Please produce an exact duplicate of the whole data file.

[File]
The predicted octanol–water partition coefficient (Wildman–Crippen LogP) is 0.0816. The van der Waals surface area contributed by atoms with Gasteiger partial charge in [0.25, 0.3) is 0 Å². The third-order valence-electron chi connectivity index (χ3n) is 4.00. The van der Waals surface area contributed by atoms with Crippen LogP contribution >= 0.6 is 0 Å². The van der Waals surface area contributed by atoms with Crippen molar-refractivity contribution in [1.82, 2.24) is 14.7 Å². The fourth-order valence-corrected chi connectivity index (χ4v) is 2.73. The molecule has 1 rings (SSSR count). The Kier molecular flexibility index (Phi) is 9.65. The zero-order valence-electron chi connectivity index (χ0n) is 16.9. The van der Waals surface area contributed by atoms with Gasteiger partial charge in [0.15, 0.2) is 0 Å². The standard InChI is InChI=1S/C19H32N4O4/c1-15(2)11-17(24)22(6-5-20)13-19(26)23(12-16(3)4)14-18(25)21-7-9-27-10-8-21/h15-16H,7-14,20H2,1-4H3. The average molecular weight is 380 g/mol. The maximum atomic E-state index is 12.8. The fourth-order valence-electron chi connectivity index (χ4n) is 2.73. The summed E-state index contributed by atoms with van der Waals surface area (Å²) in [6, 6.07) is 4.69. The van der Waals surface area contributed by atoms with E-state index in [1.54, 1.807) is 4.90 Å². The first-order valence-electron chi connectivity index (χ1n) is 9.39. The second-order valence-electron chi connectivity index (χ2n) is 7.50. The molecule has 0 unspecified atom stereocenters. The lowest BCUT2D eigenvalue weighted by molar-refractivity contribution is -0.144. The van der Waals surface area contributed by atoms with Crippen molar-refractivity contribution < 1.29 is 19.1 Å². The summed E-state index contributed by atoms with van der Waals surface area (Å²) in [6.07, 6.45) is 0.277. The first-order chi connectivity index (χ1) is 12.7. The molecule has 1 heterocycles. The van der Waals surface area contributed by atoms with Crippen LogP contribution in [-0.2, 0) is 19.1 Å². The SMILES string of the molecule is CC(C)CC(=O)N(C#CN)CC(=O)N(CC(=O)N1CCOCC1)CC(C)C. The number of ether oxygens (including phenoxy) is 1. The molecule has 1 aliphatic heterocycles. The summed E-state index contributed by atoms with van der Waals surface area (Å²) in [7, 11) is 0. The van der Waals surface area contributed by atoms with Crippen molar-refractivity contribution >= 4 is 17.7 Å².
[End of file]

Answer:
The predicted octanol–water partition coefficient (Wildman–Crippen LogP) is 0.0816. The van der Waals surface area contributed by atoms with Gasteiger partial charge in [0.25, 0.3) is 0 Å². The third-order valence-electron chi connectivity index (χ3n) is 4.00. The van der Waals surface area contributed by atoms with Crippen LogP contribution >= 0.6 is 0 Å². The van der Waals surface area contributed by atoms with Crippen molar-refractivity contribution in [1.82, 2.24) is 14.7 Å². The fourth-order valence-corrected chi connectivity index (χ4v) is 2.73. The molecule has 1 rings (SSSR count). The Kier molecular flexibility index (Phi) is 9.65. The zero-order valence-electron chi connectivity index (χ0n) is 16.9. The van der Waals surface area contributed by atoms with Gasteiger partial charge in [0.15, 0.2) is 0 Å². The standard InChI is InChI=1S/C19H32N4O4/c1-15(2)11-17(24)22(6-5-20)13-19(26)23(12-16(3)4)14-18(25)21-7-9-27-10-8-21/h15-16H,7-14,20H2,1-4H3. The average molecular weight is 380 g/mol. The maximum atomic E-state index is 12.8. The fourth-order valence-electron chi connectivity index (χ4n) is 2.73. The summed E-state index contributed by atoms with van der Waals surface area (Å²) in [6, 6.07) is 4.69. The van der Waals surface area contributed by atoms with E-state index in [1.54, 1.807) is 4.90 Å². The first-order valence-electron chi connectivity index (χ1n) is 9.39. The second-order valence-electron chi connectivity index (χ2n) is 7.50. The molecule has 0 unspecified atom stereocenters. The lowest BCUT2D eigenvalue weighted by molar-refractivity contribution is -0.144. The van der Waals surface area contributed by atoms with Crippen molar-refractivity contribution < 1.29 is 19.1 Å². The summed E-state index contributed by atoms with van der Waals surface area (Å²) in [6.07, 6.45) is 0.277. The first-order chi connectivity index (χ1) is 12.7. The molecule has 1 heterocycles. The van der Waals surface area contributed by atoms with Crippen LogP contribution in [-0.2, 0) is 19.1 Å². The SMILES string of the molecule is CC(C)CC(=O)N(C#CN)CC(=O)N(CC(=O)N1CCOCC1)CC(C)C. The number of ether oxygens (including phenoxy) is 1. The molecule has 1 aliphatic heterocycles. The summed E-state index contributed by atoms with van der Waals surface area (Å²) in [7, 11) is 0. The van der Waals surface area contributed by atoms with Crippen molar-refractivity contribution >= 4 is 17.7 Å².